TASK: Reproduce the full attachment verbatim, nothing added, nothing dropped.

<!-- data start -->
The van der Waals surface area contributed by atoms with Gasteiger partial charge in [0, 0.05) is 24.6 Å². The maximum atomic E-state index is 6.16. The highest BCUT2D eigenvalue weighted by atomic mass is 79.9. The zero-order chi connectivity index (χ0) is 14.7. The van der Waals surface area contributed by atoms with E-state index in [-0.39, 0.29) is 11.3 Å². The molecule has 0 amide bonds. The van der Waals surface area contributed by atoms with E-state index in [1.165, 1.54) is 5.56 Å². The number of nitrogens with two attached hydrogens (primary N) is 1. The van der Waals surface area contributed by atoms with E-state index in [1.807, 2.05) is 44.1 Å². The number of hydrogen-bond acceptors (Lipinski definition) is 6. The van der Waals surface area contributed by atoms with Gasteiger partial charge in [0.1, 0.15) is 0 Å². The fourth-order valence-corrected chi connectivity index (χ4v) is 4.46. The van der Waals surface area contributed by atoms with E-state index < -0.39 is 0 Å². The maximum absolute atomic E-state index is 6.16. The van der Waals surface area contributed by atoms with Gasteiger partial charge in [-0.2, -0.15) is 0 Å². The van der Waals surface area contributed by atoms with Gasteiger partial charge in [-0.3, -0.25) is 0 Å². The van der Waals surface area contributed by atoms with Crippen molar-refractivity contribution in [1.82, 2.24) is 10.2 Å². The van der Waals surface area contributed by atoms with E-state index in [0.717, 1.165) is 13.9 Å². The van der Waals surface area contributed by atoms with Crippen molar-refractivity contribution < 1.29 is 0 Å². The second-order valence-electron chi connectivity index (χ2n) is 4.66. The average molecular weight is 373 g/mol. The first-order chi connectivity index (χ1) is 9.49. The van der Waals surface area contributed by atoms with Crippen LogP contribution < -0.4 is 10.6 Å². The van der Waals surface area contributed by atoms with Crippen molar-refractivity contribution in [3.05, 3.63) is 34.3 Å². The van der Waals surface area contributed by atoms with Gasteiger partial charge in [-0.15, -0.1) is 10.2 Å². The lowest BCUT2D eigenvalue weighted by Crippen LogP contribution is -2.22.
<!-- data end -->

The van der Waals surface area contributed by atoms with Gasteiger partial charge in [0, 0.05) is 24.6 Å². The maximum atomic E-state index is 6.16. The highest BCUT2D eigenvalue weighted by atomic mass is 79.9. The zero-order chi connectivity index (χ0) is 14.7. The van der Waals surface area contributed by atoms with E-state index in [-0.39, 0.29) is 11.3 Å². The molecule has 0 amide bonds. The van der Waals surface area contributed by atoms with E-state index in [1.165, 1.54) is 5.56 Å². The number of nitrogens with two attached hydrogens (primary N) is 1. The van der Waals surface area contributed by atoms with E-state index in [1.807, 2.05) is 44.1 Å². The number of hydrogen-bond acceptors (Lipinski definition) is 6. The van der Waals surface area contributed by atoms with Gasteiger partial charge in [0.1, 0.15) is 0 Å². The fourth-order valence-corrected chi connectivity index (χ4v) is 4.46. The van der Waals surface area contributed by atoms with E-state index < -0.39 is 0 Å². The maximum absolute atomic E-state index is 6.16. The van der Waals surface area contributed by atoms with Gasteiger partial charge in [-0.2, -0.15) is 0 Å². The van der Waals surface area contributed by atoms with Gasteiger partial charge in [-0.3, -0.25) is 0 Å². The van der Waals surface area contributed by atoms with Crippen molar-refractivity contribution in [1.82, 2.24) is 10.2 Å². The van der Waals surface area contributed by atoms with E-state index in [0.717, 1.165) is 13.9 Å². The van der Waals surface area contributed by atoms with Crippen molar-refractivity contribution < 1.29 is 0 Å². The second-order valence-electron chi connectivity index (χ2n) is 4.66. The average molecular weight is 373 g/mol. The first-order chi connectivity index (χ1) is 9.49. The van der Waals surface area contributed by atoms with Crippen LogP contribution < -0.4 is 10.6 Å². The van der Waals surface area contributed by atoms with Crippen molar-refractivity contribution in [3.05, 3.63) is 34.3 Å². The van der Waals surface area contributed by atoms with Gasteiger partial charge in [-0.15, -0.1) is 10.2 Å². The lowest BCUT2D eigenvalue weighted by Crippen LogP contribution is -2.22.